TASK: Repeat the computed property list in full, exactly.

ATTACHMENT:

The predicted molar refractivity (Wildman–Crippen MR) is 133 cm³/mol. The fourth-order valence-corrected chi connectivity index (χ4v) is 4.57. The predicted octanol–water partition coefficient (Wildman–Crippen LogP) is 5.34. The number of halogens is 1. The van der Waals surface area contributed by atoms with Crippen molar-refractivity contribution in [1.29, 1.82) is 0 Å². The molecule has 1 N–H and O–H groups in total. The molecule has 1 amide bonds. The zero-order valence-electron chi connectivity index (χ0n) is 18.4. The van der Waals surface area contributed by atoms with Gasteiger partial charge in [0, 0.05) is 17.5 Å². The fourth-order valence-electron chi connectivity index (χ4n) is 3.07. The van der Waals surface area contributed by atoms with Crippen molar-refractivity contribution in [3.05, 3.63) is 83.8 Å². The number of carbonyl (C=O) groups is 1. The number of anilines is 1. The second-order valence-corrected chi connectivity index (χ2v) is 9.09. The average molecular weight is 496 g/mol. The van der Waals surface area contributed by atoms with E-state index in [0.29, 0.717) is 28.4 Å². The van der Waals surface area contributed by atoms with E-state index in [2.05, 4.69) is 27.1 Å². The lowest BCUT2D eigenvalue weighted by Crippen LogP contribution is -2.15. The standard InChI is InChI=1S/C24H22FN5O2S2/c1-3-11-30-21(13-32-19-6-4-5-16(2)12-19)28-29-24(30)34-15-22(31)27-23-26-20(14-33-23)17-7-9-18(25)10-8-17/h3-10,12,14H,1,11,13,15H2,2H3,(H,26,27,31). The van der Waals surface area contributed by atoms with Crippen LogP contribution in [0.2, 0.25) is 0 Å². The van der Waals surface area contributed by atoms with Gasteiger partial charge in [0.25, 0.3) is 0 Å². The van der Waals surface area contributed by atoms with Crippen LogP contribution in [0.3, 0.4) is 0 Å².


The predicted molar refractivity (Wildman–Crippen MR) is 133 cm³/mol. The fourth-order valence-corrected chi connectivity index (χ4v) is 4.57. The predicted octanol–water partition coefficient (Wildman–Crippen LogP) is 5.34. The number of halogens is 1. The van der Waals surface area contributed by atoms with Crippen molar-refractivity contribution in [1.29, 1.82) is 0 Å². The molecule has 1 N–H and O–H groups in total. The molecule has 1 amide bonds. The zero-order valence-electron chi connectivity index (χ0n) is 18.4. The van der Waals surface area contributed by atoms with Gasteiger partial charge in [0, 0.05) is 17.5 Å². The fourth-order valence-electron chi connectivity index (χ4n) is 3.07. The van der Waals surface area contributed by atoms with Crippen molar-refractivity contribution in [3.05, 3.63) is 83.8 Å². The number of carbonyl (C=O) groups is 1. The number of anilines is 1. The second-order valence-corrected chi connectivity index (χ2v) is 9.09. The average molecular weight is 496 g/mol. The van der Waals surface area contributed by atoms with E-state index in [0.29, 0.717) is 28.4 Å². The van der Waals surface area contributed by atoms with E-state index in [2.05, 4.69) is 27.1 Å². The lowest BCUT2D eigenvalue weighted by Crippen LogP contribution is -2.15. The standard InChI is InChI=1S/C24H22FN5O2S2/c1-3-11-30-21(13-32-19-6-4-5-16(2)12-19)28-29-24(30)34-15-22(31)27-23-26-20(14-33-23)17-7-9-18(25)10-8-17/h3-10,12,14H,1,11,13,15H2,2H3,(H,26,27,31). The van der Waals surface area contributed by atoms with Crippen LogP contribution in [0.2, 0.25) is 0 Å². The van der Waals surface area contributed by atoms with Gasteiger partial charge in [0.25, 0.3) is 0 Å². The van der Waals surface area contributed by atoms with Crippen LogP contribution in [0.3, 0.4) is 0 Å².